7 Easy Hoya Sunrise Care And Tips

hoya sunrise
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The hoya sunrise plant, an evergreen vine, is a flowering houseplant that has been popular in the horticulture industry for centuries. Although hoyas are native to Asia and Australia, they now grow all over the world. One of the most interesting things about hoyas is their ability to bloom year-round! Some hoya flowers will even change color throughout various seasons! Many people use hoya plants as decorative pieces because of their uniqueness and beauty.

Hoya sunrise is a spectacular plant that should not be missed in your garden. This hoya plant opens up in the morning and closes at night, blooming with flowers for only a few hours each day. The hoya can grow to an impressive height of 10 feet or more, and the delicate flowers are often used as decoration in homes and offices. This unique flower also has medicinal properties, which make it even more desirable!

They are beautiful, fragrant flowering vines that can be grown indoors and outdoors. These plants thrive in warm climates so it’s important to look at your hoya plant care before you try to grow one yourself!

Origin and description

hoya sunrise

The hoya sunrise is native to tropical regions of Asia, Africa, and America. It has been brought into the United States as an ornamental plant for gardens and houses. They are a very special kind of hoya that has stems and leaves with either red or purple veins. Its flowers are always white, but they sometimes have pink highlights on them. The plant grows in moist and shady places, but once it gets used to the environment you place it in, it can tolerate the sun.

Its native country is Malaysia, but it can also be found in Australia and Thailand. Hoya sunrise is also often referred to as simply ‘sunrise’. It’s scientific name is Hoya sanguinea.

The genus hoya comes from the Greek word for wax, referring to how succulent and waxy its leaves are (and that they produce a lot of nectar). The species “sanguinea” is Latin for blood, which is a reference to the color of its veins.

The hoya sunrise is a beautiful, exotic plant that can be grown in the home. The hoya flower has 6 petals which are shaped like pink or yellow cups. It flowers throughout the year and produces multiple blooms at once. These flowers have an intoxicating scent which leads many people to enjoy these plants for their fragrance alone! Read below to learn more about the hoya sunrise and what you need to know before planting one in your own home!

Hoya sunrise propagation

hoya sunrise

Propagation of the Hoya Sunrise is typically easy, but not always. The plant can be propagated by cuttings and/or leaf propagation (leaf-bud cutting). Cuttings should include at least two nodes for best results. Root hormone may help to encourage root growth during propagation; use it sparingly if you choose to use it at all.

Since hoya plants are propagated by cuttings, if these can be started in the spring, they will flower for Christmas; if you start them early enough, well then it’s great to have hoyas flowering all summer! They like humidity and water – but not too much moisture around their roots (although good draining soil is important with most hoya plants).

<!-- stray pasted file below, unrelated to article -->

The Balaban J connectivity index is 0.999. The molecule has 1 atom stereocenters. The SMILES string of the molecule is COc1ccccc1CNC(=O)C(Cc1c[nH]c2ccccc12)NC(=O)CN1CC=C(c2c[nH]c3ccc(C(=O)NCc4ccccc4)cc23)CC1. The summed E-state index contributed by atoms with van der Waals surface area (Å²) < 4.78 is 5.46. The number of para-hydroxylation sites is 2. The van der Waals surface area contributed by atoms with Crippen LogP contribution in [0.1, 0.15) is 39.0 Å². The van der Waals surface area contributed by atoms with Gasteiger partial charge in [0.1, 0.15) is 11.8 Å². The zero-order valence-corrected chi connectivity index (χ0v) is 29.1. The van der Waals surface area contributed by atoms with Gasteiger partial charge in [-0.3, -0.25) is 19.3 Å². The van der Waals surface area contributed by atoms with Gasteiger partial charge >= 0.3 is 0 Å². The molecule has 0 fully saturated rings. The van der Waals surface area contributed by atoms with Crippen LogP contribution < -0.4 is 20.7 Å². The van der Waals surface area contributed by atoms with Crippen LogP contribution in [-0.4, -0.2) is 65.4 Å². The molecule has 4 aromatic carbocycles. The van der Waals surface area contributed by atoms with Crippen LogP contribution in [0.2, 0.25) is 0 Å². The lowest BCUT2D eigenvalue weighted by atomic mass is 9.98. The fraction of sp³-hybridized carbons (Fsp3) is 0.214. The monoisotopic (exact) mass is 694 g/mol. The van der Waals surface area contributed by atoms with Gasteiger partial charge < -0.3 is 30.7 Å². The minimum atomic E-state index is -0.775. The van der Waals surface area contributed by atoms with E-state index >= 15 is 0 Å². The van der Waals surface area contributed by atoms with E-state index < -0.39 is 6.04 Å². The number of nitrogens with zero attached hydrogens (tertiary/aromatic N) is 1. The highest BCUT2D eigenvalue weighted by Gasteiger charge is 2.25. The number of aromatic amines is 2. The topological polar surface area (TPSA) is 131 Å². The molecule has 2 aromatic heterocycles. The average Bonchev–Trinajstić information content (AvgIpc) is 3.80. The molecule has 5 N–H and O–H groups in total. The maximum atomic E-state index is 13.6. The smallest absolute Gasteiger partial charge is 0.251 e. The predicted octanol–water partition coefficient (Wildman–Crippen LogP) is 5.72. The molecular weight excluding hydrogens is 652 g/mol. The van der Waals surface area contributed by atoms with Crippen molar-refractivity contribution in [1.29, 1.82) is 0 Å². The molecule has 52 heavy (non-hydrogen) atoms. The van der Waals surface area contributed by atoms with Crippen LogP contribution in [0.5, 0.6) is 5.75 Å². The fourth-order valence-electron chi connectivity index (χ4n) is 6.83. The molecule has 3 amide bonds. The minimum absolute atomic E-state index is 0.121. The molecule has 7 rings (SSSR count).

Hoya sunrise care

hoya sunrise

Hoya sunrise is easy to grow if you keep in mind that this plant likes high humidity and warm temperatures year-round, so it’s best for growing indoors where the temperature can be controlled by a heater or air conditioner during cold weather.

Hoya sunrise is an evergreen vine with thick, waxy leaves that are about three inches long and four-lobed in cross-section (similar to maple leaf). The flowers usually appear from spring through fall, but can be forced at other times by withholding water for two weeks.

Light requirements

Hoya sunrise is a medium to bright light plant. It can be grown under high-intensity discharge (HID) lights, fluorescent strip lighting, or window light in an office environment. The ideal indoor growing conditions are 70 degrees Fahrenheit nights and 80 degrees Fahrenheit days with 12 hours of direct sunlight each day. This plant has adapted to the harsher conditions of the wild and can handle low light for extended periods of time.

Hoya sunrise will also grow well under artificial lightings, such as fluorescent tube lighting. This plant is not picky about the specific type or color spectrum (blue/purple vs. red) of light it receives, as long as it gets enough bright light to remain healthy and grow.

Hoya sunrise soil/potting mix

Hoya sunrise plants can be grown in a variety of potting mixes. A well-draining, rich soil such as the classic African violet mix (Vern’s Violet Mix) works great for these plants and many growers use this general blend successfully.

This plant also does very well when potted up in a soilless mixture like peat moss, vermiculite, perlite, or a combination of all three. Hoya sunrise plants can be grown successfully in any well-draining potting mix that provides plenty of air to the roots for good growth.

Watering

Hoya sunrise plants do best when their soil is kept moist, but not soggy. These plants should never be allowed to dry out completely and many growers will water them with room temperature water every day or two depending on the humidity of the growing area they are in.